• 2.       God opposes those who oppose Him and shares the plunder with His people – Government must be used to pursue justice, or God will judge it! Any authority people have has been given by God, and we need to remember that!
  • 3.       God shares His authority with His people! – Christ is the center of God’s power on earth, and the church is God’s Kingdom. When people submit to God, He demonstrates His character through them.
  •       Under this point, Leeman talked about how Godly authority flows from Godly obedience. People must first be in submission to God before they can use authority in a God-honoring way (John 6:38-39). We need to learn to submit our autonomy* to God and the leaders He has placed in our spiritual lives. Once we are in submission, then God may trust us with more authority, as contradictory as that sounds on the surface.
  • 4.       God’s authority saves and justifies! – So often we think we can choose our own rule and determine our own path. We think that is what authority means. But for Christ, authority meant laying down His life, giving it up for others. We need to turn away from our false authority and follow God’s rule!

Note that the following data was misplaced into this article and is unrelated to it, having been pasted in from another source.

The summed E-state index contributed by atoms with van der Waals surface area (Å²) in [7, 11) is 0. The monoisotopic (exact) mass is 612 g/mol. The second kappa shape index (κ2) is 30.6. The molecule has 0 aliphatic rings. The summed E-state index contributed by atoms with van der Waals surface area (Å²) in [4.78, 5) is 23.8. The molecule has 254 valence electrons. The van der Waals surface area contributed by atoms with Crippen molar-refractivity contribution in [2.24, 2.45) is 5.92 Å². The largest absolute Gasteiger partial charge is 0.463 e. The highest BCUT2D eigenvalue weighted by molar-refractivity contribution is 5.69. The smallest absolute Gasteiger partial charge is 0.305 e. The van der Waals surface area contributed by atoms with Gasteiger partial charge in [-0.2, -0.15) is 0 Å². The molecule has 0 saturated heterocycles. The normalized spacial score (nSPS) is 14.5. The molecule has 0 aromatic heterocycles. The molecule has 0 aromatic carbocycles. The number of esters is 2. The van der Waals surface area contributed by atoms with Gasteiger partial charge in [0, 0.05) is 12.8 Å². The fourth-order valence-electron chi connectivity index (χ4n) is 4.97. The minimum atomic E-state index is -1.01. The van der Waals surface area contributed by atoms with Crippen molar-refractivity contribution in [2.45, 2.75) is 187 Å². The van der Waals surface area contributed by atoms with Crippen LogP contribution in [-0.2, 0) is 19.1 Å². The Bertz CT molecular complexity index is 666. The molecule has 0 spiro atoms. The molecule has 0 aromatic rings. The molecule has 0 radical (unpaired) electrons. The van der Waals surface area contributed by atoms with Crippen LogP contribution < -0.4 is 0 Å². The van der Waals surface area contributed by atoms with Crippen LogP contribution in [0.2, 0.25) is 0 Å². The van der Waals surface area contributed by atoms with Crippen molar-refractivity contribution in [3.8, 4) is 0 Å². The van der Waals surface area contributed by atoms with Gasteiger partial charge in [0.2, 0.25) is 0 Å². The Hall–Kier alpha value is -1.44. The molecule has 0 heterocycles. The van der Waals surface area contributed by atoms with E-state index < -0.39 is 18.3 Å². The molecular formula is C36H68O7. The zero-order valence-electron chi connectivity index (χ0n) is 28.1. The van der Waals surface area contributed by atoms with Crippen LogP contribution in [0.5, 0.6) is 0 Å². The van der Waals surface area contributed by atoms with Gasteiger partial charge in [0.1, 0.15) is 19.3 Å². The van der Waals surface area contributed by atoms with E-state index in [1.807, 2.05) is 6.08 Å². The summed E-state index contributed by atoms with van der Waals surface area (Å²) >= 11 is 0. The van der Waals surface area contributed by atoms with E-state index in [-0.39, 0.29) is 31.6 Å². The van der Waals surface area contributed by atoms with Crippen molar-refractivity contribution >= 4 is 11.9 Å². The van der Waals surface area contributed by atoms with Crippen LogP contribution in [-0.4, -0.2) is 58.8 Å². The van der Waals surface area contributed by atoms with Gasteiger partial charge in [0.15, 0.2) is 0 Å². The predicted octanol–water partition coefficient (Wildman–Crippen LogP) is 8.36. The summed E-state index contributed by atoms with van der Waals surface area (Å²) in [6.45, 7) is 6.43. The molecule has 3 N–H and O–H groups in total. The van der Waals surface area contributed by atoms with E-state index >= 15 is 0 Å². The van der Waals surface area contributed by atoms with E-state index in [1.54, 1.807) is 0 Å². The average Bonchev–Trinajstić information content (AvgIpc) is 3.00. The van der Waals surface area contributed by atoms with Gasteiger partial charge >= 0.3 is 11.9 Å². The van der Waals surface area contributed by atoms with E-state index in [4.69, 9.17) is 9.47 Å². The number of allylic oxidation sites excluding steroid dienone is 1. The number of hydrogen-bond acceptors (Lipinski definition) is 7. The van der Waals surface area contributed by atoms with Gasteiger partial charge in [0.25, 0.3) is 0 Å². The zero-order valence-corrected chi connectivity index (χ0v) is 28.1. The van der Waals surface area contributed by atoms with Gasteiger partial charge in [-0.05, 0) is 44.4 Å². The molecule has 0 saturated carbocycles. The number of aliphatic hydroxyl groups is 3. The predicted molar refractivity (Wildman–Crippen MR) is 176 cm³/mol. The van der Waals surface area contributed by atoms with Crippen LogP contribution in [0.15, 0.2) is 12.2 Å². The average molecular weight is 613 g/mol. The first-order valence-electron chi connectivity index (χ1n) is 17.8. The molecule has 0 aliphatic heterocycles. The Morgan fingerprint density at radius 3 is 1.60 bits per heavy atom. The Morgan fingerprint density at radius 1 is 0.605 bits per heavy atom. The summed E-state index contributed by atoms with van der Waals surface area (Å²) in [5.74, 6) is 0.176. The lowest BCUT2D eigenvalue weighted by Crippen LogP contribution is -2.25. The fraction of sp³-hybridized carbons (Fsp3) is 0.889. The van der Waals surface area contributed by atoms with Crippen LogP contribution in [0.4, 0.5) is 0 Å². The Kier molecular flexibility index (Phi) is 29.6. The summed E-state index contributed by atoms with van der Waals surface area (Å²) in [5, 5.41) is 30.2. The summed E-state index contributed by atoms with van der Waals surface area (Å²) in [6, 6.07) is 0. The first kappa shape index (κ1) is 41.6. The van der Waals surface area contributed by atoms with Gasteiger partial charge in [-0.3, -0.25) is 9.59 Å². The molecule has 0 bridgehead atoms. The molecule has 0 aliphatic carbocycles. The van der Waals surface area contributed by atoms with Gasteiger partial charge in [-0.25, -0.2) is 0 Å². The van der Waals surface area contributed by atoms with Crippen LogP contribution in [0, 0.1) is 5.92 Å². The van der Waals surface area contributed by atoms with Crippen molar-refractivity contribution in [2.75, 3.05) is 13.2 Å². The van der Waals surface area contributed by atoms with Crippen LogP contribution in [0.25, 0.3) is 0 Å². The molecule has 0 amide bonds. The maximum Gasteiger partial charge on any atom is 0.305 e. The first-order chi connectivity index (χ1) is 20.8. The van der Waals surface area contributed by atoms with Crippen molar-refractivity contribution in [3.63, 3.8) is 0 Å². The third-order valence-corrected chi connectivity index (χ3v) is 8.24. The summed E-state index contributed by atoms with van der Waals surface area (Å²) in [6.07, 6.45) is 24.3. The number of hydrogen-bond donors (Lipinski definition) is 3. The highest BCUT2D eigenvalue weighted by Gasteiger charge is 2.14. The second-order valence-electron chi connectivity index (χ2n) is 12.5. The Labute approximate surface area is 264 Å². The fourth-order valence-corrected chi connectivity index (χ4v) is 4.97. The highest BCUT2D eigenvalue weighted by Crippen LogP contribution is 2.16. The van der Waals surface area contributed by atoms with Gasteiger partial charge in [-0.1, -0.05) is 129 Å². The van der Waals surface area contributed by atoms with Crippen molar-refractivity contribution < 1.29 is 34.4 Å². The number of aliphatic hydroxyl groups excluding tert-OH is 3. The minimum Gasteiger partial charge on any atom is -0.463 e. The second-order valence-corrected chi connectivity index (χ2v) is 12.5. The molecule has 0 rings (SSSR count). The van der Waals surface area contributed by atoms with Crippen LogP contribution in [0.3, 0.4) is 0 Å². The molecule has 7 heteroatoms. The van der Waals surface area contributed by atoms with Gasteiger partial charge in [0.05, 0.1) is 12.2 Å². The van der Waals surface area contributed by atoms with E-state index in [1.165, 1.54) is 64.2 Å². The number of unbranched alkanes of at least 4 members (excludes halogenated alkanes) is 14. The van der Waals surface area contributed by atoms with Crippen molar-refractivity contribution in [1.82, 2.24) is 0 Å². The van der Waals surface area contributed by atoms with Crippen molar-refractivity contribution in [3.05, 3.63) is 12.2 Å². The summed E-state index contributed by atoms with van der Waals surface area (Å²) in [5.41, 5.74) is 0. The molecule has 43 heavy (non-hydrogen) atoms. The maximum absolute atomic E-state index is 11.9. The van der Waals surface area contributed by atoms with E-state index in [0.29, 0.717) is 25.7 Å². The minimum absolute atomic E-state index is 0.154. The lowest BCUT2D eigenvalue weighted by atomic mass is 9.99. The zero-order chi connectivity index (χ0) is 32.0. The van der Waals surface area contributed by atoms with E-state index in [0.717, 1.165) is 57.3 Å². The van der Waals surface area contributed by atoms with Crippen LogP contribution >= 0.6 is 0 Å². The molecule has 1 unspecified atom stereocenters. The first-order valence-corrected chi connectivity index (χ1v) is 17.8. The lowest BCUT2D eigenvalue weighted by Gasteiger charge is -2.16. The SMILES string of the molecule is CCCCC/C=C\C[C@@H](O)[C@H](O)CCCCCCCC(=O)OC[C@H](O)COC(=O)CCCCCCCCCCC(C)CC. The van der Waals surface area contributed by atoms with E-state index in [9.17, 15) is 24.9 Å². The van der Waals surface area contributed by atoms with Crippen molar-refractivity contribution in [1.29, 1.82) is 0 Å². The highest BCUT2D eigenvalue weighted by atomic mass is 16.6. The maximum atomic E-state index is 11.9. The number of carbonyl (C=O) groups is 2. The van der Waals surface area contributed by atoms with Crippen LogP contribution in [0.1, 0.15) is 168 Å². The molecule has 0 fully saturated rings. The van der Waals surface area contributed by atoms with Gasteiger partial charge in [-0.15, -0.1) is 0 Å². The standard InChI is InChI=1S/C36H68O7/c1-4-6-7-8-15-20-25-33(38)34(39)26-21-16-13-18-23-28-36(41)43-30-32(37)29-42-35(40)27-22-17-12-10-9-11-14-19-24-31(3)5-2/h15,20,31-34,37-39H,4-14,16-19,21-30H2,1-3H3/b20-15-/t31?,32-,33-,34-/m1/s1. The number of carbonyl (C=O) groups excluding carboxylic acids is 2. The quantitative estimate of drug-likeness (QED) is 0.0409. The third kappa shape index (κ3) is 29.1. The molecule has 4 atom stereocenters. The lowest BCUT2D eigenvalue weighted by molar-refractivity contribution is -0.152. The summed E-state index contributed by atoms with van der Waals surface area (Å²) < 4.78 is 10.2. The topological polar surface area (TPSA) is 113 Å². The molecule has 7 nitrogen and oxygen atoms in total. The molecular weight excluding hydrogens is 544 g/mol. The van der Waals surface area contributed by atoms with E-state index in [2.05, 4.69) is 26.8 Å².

• 5.       God draws diverse people into united praise – Here Leeman talked about the importance of worshiping together as a unified body of Christ, regardless of social class, ethnicity, married vs. singleness, etc. True freedom and true justice should be on display in God’s Kingdom.
  • 6.       Destroying those who hate God – God empowers those who recognize their own helplessness, but He resists the proud! Leeman encouraged us to ask ourselves whether we are acting as a foe towards God based on two questions: Do I believe God has the right to judge? Did I spend the last week rejecting/ignoring God’s rule, or did I rejoice in it?

Most importantly, Leeman concluded, God has used His authority to conquer sin and death for all people, and that saving power is available for all people (Eph. 4:7-8, 11, 15). In Ephesians 4, Paul quotes from Psalm 68 – but with a slight twist.

Psalm 68:18 says:
“You have ascended on high,You have led captivity captive;You have received gifts among men,Even from the rebellious,That the Lord God might dwell there.”

Ephesians 4:7-8:
“But to each one of us grace was given according to the measure of Christ’s gift. Therefore He says:‘When He ascended on high,He led captivity captive,And gave gifts to men.’”

See it? Psalm 68 shows God receiving gifts from men (which is His due as God), while Paul changed the verse to show God giving gifts to men.

So that is a summary of the sermon. Next time I’ll talk about its application to me personally.